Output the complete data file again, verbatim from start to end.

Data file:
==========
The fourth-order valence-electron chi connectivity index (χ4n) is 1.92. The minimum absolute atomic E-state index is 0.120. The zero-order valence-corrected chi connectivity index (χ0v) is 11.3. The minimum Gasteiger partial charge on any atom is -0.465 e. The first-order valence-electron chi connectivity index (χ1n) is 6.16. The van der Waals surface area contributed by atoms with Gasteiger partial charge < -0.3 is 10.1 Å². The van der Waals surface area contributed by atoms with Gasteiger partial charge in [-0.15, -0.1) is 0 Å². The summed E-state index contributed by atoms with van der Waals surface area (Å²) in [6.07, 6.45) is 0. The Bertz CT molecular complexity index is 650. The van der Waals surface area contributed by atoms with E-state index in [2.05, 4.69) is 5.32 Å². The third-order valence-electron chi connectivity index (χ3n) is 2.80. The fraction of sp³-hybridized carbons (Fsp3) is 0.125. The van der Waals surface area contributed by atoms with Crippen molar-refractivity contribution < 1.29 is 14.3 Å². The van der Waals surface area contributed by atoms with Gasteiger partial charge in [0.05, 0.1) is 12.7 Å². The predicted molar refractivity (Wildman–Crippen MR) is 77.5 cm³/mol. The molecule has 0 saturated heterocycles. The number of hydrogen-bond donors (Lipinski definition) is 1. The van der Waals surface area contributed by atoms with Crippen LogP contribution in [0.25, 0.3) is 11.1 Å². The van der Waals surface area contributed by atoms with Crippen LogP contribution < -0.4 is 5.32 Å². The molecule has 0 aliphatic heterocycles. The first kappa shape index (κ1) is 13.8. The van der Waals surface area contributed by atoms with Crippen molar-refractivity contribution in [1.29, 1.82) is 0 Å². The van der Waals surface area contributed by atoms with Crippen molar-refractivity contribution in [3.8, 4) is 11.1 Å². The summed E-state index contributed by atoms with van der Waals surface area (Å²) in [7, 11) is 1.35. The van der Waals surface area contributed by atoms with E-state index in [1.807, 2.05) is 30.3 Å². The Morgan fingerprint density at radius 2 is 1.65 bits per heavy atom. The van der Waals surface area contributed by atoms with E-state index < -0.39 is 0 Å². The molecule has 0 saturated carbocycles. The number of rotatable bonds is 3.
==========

The fourth-order valence-electron chi connectivity index (χ4n) is 1.92. The minimum absolute atomic E-state index is 0.120. The zero-order valence-corrected chi connectivity index (χ0v) is 11.3. The minimum Gasteiger partial charge on any atom is -0.465 e. The first-order valence-electron chi connectivity index (χ1n) is 6.16. The van der Waals surface area contributed by atoms with Gasteiger partial charge < -0.3 is 10.1 Å². The van der Waals surface area contributed by atoms with Gasteiger partial charge in [-0.15, -0.1) is 0 Å². The summed E-state index contributed by atoms with van der Waals surface area (Å²) in [6.07, 6.45) is 0. The Bertz CT molecular complexity index is 650. The van der Waals surface area contributed by atoms with E-state index in [2.05, 4.69) is 5.32 Å². The third-order valence-electron chi connectivity index (χ3n) is 2.80. The fraction of sp³-hybridized carbons (Fsp3) is 0.125. The van der Waals surface area contributed by atoms with Crippen molar-refractivity contribution < 1.29 is 14.3 Å². The van der Waals surface area contributed by atoms with Gasteiger partial charge in [0.05, 0.1) is 12.7 Å². The predicted molar refractivity (Wildman–Crippen MR) is 77.5 cm³/mol. The molecule has 0 saturated heterocycles. The number of hydrogen-bond donors (Lipinski definition) is 1. The van der Waals surface area contributed by atoms with Crippen LogP contribution in [0.25, 0.3) is 11.1 Å². The van der Waals surface area contributed by atoms with Crippen LogP contribution < -0.4 is 5.32 Å². The molecule has 0 aliphatic heterocycles. The first kappa shape index (κ1) is 13.8. The van der Waals surface area contributed by atoms with Crippen molar-refractivity contribution in [1.29, 1.82) is 0 Å². The van der Waals surface area contributed by atoms with Crippen molar-refractivity contribution in [3.8, 4) is 11.1 Å². The summed E-state index contributed by atoms with van der Waals surface area (Å²) in [7, 11) is 1.35. The van der Waals surface area contributed by atoms with E-state index in [1.807, 2.05) is 30.3 Å². The Morgan fingerprint density at radius 2 is 1.65 bits per heavy atom. The van der Waals surface area contributed by atoms with E-state index < -0.39 is 0 Å². The molecule has 0 saturated carbocycles. The number of rotatable bonds is 3.